Picture by Sebastien Wiertz

Reviews. I’m told they can make a huge difference to an author. They can increase your visibility as a writer and help push sales of your books. But do they really? With all the stories I’ve heard lately of people paying for reviews, I guess there must be some truth to it. Personally, I don’t look at the reviews. If a book cover or a title catches my attention I will read the back blurb. If that sounds interesting I will read the first few pages. If the book hasn’t hooked me by then, it’s not likely I will read it. Something I find more powerful than a cover or a title is a recommendation. If a friend recommends a book to me, I will want to read it. If several friends recommend a book to me, I will read it. Why? Because I trust their opinions? Yes. Because I don’t want to miss out on a good thing? Also a yes. Because it gives us something to talk about? That’s a yes too.

So what about you, do you read the reviews? If not, how do you choose your books?

Thoughts on a Page – Looking Back at Whats to Come

Photo by Renaud Camus

Photo by Renaud Camus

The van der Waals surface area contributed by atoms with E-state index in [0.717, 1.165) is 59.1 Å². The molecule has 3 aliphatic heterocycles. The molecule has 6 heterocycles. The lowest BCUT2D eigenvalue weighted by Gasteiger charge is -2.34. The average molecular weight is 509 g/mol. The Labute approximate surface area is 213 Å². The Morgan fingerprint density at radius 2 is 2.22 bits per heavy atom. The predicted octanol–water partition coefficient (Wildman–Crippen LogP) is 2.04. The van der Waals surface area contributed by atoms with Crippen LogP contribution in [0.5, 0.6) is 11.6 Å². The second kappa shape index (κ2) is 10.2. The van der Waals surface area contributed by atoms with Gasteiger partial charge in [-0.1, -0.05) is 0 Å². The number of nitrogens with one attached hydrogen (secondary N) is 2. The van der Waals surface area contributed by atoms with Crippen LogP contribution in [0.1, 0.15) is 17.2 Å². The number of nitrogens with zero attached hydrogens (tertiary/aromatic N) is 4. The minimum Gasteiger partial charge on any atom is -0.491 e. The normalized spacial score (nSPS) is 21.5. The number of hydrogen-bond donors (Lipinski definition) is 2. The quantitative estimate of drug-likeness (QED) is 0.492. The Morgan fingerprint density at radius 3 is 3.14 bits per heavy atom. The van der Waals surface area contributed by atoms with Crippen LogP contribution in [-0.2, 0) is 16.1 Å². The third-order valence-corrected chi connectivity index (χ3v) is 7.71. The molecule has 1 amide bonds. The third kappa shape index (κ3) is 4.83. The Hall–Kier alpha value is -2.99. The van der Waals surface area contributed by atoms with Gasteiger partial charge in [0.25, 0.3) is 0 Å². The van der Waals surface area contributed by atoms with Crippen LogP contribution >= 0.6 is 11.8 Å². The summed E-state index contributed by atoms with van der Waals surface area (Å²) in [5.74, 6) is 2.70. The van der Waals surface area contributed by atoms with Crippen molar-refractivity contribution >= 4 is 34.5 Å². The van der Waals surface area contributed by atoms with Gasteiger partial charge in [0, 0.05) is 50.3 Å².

Hello readers, writers, followers and those of you just stopping by. I have tried to get some reading done to meet my Goodreads writing challenge for the year. I don’t think I am going to make it, with seven books left to read in two and a half months, but that won’t stop me trying. As well as reading, I’ve been trying to get some writing done, the combination of which has been enough to see me neglecting my blog a little. Hence I thought I should post something a bit more substantial than another quote. So I got to thinking about what I have done that could provide some content for my blog and it struck me. While I was writing the other night, I thought I would go back and look at something I had written in the past and see just how bad it was, see how far I have come, and to take a look at the direction I’m travelling. I turned to a short story called ‘Low Life’ that I wrote for an anthology called ’18’, published in May 2014. I have not read this piece since its publication and I have to admit, I was pleasantly surprised. I actually enjoyed it. It wasn’t written as well as it could be, and in hindsight, I would make a few changes if I were writing it now, but that’s the beauty of it. I can see my mistakes and I know I wouldn’t make them now, that tells me I have improved. I have come a fair way since then, not just with my writing, but also with my knowledge of other things. Things like editing, marketing, formatting and more. I can look back and be proud of how far I have come. I may not have made good use of all that knowledge yet, but I have a better understanding of how to do things when I am ready to do so. Who knows, if I look forward a year or two, I could be writing another post like this one, looking back at what I have accomplished through hard work and persistence. And maybe I will have finally published a novel. So to all the writers out there, maybe you should go back and see how far you have come, then take a look at where you are going, where you want to be. There’s only one way to get there, keep working for it and never give up on your dreams.